A defined contribution plan, also termed as a defined-benefit plan by the IRS, is an alternative to the traditional pension. With a pension, the company agrees to pay the employee a set sum of money for the rest of his or her life.
Employers have moved the duty and risk of saving for retirement to their employees, resulting in the rise of 401(k) plans and the decline of traditional pensions in recent decades.
Employees are also responsible for selecting specific investments for their 401(k) accounts from a list provided by their company. Those options usually include a mix of stock and bond mutual funds, as well as target-date funds, which are meant to decrease the risk of investment losses as the employee nears retirement.
Guaranteed investment contracts (GICs) provided by insurance firms, as well as the employer’s own stock, may be included.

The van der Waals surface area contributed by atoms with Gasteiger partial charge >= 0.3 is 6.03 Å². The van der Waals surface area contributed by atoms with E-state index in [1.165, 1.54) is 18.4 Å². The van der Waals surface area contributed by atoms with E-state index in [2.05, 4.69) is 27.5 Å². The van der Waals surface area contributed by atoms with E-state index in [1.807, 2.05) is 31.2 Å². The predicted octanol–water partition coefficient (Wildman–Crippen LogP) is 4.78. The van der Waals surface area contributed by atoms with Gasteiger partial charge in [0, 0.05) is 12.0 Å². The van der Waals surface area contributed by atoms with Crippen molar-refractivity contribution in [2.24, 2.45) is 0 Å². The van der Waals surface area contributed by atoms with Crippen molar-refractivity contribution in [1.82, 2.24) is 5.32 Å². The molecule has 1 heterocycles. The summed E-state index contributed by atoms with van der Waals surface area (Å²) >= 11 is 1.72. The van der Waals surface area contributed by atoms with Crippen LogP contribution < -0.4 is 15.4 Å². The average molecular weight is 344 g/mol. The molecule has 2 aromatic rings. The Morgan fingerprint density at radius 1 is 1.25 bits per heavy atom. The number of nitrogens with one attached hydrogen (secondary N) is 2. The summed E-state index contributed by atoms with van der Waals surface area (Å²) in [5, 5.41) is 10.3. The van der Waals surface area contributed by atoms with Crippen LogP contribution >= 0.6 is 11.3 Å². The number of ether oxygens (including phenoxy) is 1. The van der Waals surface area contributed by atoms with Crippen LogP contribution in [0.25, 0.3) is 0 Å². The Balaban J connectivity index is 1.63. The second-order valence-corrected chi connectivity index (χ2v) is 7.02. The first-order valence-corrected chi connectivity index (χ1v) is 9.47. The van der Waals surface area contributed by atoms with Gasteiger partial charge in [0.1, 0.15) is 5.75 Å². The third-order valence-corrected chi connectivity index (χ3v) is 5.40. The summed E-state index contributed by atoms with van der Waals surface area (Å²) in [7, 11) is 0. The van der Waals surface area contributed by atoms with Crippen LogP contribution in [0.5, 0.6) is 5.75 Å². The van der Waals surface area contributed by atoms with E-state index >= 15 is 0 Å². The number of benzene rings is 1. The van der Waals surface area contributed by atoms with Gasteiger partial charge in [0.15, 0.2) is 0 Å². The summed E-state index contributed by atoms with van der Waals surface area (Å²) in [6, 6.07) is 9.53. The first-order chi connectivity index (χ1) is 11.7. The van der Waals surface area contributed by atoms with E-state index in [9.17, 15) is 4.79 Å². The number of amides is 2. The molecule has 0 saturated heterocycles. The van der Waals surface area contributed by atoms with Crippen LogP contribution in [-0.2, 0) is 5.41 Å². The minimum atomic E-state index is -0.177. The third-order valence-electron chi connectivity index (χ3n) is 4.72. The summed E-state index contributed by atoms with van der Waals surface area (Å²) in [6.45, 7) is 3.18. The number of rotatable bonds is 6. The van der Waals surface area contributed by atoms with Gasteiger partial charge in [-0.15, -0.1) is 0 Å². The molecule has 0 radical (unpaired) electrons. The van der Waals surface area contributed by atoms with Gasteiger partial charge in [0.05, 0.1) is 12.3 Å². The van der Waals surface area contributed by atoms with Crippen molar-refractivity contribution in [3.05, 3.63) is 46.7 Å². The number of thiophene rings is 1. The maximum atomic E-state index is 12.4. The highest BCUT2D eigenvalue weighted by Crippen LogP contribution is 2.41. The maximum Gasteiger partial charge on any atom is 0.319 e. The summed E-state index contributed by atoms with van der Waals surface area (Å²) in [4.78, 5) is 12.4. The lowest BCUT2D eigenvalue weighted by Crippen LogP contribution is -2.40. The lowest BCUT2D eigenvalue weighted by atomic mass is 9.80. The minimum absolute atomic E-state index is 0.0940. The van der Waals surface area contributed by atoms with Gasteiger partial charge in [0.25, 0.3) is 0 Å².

The maximum amount that an individual or company can contribute to a 401(k) plan is increased on a regular basis to account for inflation, which is a metric that monitors an economy’s rising prices.
Employee contributions are capped at $19,500 per year for workers under the age of 50 in 2021, and $20,500 per year in 2022. In 2021 and 2022, however, persons aged 50 and older can make a $6,500 catch-up contribution.
There is a total employee-and-employer payment amount for the year if the employer contributes as well, or if the employee elects to make extra, non-deductible after-tax payments to their standard 401(k) account.
- The combined employee-and-employer contribution amount for workers under 50 years old is capped at $58,000, or 100 percent of employee compensation, whichever is lesser.
- The maximum rises to $64,500 if we include the catch-up payment for people aged 50 and up.
- The total employee-employer payments for workers under the age of 50 cannot surpass $61,000 per year.
- The total ceiling, including the catch-up payment for individuals over 50, is $67,500.
Employers who match their employees’ contributions utilize a variety of formulas to do so.